how are you with the “remote” lubrication of rear axle oiler? Think to remember you wanted to move the oiler up next to second shaft oilers, too...

Thanks again

Cheers

Elwood
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Re: Preparing to run on air

Post  lynnr on Wed 09 Jan 2019, 8:23 pm

Hi Elwood

On the 3rd gear hub. You might be catching the edge of the bearing housing casting if the crank was "free" before but not anymore. There is videos of Crystal in light steam even before the flywheel had been painted.

The remote lubricators are coming along. Just need to save a few pennies to get a couple of elbows for the two main axle gunboxes will be dry with oil piped right into the axle holes. The moving of the 2nd shaft oilers has been accomplished successfully. It is impossible to feed the pipework how I want with the final 90 bend already in the pipe. That is without taking the backhead completely off, which is not happening!

Now that Crystal is tucked up in bed under her covers I will not be working on her until March now. I am in the middle of stripping the two wagons apart to repaint the chassis, springs etc. (only -10C at the moment)


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Re: Preparing to run on air

Post  Capricorn1 on Fri 11 Jan 2019, 5:34 pm

The decision to run on air is entirely down to the builder, it is not compulsory, I didn't as I don't have a compressor.

You need to get the crankshaft to turn reasonably easily with the flywheel and gears fitted - ie it should run on if given a good flick. If the crankshaft with all the motion built up is almost too tight to turn by hand then you need to identify what is tight and ensure the big ends are lined up with the cylinder bores and the slide bars are fitted correctly etc . It's no use just running the engine until it loosens off.

If you have used proper gasket material with a little graphite paste or cylinder oil, your flanged joints should be fine, likewise is you have used a reasonable coating of graphite paste on screwed fittings and they are tight you shouldn't have any issues. Other than a little cylinder oil I fitted the following gaskets dry - safety valves, valve chest covers, front cylinder covers. You can use PTFE tape on screwed fittings but avoid winding on so much tape the fitting looks like a badly bandaged finger...

The governor doesn't govern the engine as you cannot scale down weights verses steam pressure. I would remove the internals and keep the top works if you wish.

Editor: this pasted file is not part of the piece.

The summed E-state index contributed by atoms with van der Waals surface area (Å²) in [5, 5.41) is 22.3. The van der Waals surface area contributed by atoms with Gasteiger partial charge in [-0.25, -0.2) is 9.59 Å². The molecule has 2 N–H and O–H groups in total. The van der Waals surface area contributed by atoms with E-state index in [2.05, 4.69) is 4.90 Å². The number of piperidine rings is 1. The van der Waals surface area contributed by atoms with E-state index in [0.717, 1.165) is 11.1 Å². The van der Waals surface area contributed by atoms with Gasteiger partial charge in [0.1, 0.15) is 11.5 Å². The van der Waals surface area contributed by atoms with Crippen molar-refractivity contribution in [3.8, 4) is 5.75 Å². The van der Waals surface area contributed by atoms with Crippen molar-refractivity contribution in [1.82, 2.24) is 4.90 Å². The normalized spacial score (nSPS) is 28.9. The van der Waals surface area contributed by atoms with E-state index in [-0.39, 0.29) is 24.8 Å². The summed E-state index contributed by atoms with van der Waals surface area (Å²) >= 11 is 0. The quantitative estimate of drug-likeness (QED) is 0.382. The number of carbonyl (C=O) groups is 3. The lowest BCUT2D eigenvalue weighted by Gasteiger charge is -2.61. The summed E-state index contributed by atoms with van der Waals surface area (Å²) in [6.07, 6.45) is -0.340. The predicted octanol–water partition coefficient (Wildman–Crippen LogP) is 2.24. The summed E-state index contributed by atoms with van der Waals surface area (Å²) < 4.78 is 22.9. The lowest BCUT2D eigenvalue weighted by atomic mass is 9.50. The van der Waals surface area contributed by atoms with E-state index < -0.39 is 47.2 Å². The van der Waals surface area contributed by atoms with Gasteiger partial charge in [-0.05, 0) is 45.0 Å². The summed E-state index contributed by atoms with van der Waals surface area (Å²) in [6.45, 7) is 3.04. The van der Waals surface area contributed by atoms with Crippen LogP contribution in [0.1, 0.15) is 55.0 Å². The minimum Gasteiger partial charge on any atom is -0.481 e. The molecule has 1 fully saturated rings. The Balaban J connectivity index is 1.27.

You will probably find the simpling valve (some prefer to call it the starting valve) will leak allowing steam to constantly feed the LP valve chest, the remedy is to lap in the seat for the ball and fit a stronger spring.

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Re: Preparing to run on air

Post  elwood-59 on Sat 12 Jan 2019, 2:54 pm

Hi Capricorn1,

Yes I know, still have to fit the excentric straps so cannot say finally how hard the crankshaft turns, only added the expansion links and die blocks just now, excentic rods and straps still needs to be fitted. Had a broken hand recently and still suffering from it, so I cannot proceed as I would like, nature takes it‘s toll.

In the threads of all „permanent“ studs like cylinder etc I used Steam Seal, on the plugs I expected to remove again at some time I used PTFE tape, but sparingly to avoid damage to threads and plugs, so I hope to have a quite air tight engine from the start. I only guess that using air with a shut-off valve might be helpful, easier to sort out a leak when the boiler still is cold and no steam hissing out of the leak.

As for gasket material, yes that‘s what I figured, too, gasket material liberally smeared with cylinder oil.  

And yes, I ventured and bought a compressor when I started with the build, helpfull to blow out holes and to remove debris from a within, and of course to put air into Governments bicycle tyres (you have to have a reason to spend money and to justify it to Government Very Happy )

Still a few odds and ends to to but hoping to get there soon.

Cheers

Elwood